Posted On August 10, 2012 by Print This Post

Storyboarding – Not Just for Plotting Anymore with Joan Swan

Please help me welcome a great writer (and friend!) Joan Swan. She’s quick-witted, funny and knows more about storyboards than any woman has a right to! Don’t forget to comment below to enter yourself for the giveaway! Take it away, Joan!

Typically, storyboards are used in conjunction with plotting, but never fear pansters, that’s not what I’ll be talking about today.  Today, I’d like to share you with a few other ways to use the storyboard for your twisted amusement.

Let’s start with Revision, Plotting’s nasty little cousin.  Using the storyboard for revision turns the snotty-nosed problem into a streamlined dream.  Okay…maybe not a dream…but still…

The storyboard allows me to see an entire novel at a glance.  I can visually identify rough spots, bare spots and hot spots immediately and all at once.  And this technique encompasses both big picture items and detail elements.

I put this storyboard together after I finished the manuscript for Blaze, my second novel with Kensington Brava, releasing October 2012.  I was so entrenched in the story, I couldn’t see it anymore – the old forest for the trees scenario.  If I’d simply gone at the revisions the way I usually do, page by page, highlighting, making notes, it would have been like diving into quicksand.  But I didn’t have the luxury of putting the manuscript under the bed to come back to it fresh in a couple of months, either—I had a deadline!

This storyboard was miraculous as a revision tool.  I have no doubt it saved me many weeks, lots of hair and a few much needed Zzzs.

Don’t let the photo scare you!  You have complete control over how detailed or simple you make your board.  I’m a tad OCD…ask anyone. =)

So, here’s how it goes…

I split the three or four-part display board (available at Staples, Office Max, etc.) into Acts.  Each section is an act.  I work on the four-act story structure, so I use four-part display boards.  (If you don’t know what three and four act story structure is, this is my favorite resource on the subject: Story Structure Demystified by Larry Brooks.)

I then split each act/section into the number of chapters in that act, and then split those chapters into its individual scenes.  Each chapter gets a separate column and the scenes within each chapter are aligned vertically.

I printed out the manuscript (not necessary, just the way I like to work) and read each scene, making editing notes as I went.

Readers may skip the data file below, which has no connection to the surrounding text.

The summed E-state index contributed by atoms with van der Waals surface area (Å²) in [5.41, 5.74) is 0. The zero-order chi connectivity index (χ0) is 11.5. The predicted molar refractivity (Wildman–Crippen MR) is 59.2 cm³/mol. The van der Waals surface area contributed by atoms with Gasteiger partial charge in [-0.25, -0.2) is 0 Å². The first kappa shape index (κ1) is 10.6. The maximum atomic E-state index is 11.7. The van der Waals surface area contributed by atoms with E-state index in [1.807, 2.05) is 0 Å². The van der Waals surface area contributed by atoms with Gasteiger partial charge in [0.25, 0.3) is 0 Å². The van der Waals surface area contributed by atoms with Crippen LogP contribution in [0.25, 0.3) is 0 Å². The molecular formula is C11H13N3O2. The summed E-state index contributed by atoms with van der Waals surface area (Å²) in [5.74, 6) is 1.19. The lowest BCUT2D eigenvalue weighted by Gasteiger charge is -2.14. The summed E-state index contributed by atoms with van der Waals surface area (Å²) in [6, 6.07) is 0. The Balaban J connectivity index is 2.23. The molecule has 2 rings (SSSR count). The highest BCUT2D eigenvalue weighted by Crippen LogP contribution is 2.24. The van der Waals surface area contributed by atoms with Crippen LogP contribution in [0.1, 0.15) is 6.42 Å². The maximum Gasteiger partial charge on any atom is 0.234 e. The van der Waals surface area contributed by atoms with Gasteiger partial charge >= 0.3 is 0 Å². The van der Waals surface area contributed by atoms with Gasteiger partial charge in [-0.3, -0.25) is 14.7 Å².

I wrote a one or two line summary of what happens in that scene on the POV character’s sticky color, then add the GMC for that scene (this is the ‘scene’ of scene and sequel). Then I add the sequel (of scene and sequel).  For Blaze, I’ve used pink for my heroine, blue for my hero, puke green for my villain =) and teal for scenes that hadn’t been written, but—after putting the board together—I realized I needed.

On the yellow sticky, I made notes on items I wanted to fix in that scene and then checked them off in red after I’d made the revisions.  It’s great to be able to look at the board and watch your progress.

To the right, on the orange/coral sticky, I noted craft elements I felt I needed to keep track of in each scene.  These will change with each story and with my own writing as it develops.

For example, in Blaze, my h/h’s paranormal abilities heightened as they spent more time together, but in reading over the manuscript, I noticed I often “forgot” all about this.  So I added “paranormal” to the element chart so I would remember to look for it as I read over each scene.  After I’d read the scene, if I felt a particular element pulled its weight, I gave it a star.  If not, I left the space blank, a message reminding me to beef up that element in this scene.  Once that’s done, the star gets placed.

Along the way, I inevitably discover scenes that need to be moved, deleted or added, and all that can be organized by the smack of a stickie!  Gotta love it!

In the bigger picture, you’ll see heart and star stickies.  Yes, I added them because they’re fun and pretty.  But they serve a purpose, too.  The hearts mark love scenes and the stars mark turning points.  I love using these visuals so I can get an overall feel for the distance of scenes and how they might affect the pacing from one simple glance at the board.  It’s a visual weighting system for me, and since I’m a visual person, it really helps.

Using this revision board I can see at a glance:

  • If my character POV’s are proportioned well
  • If plot points and love scenes are proportioned well
  • If my acts are proportioned well
  • If my craft elements are carrying their weight
  • Level of revisions/edits required
  • Number of new scenes needed to write.

Some other fabulous uses for this board: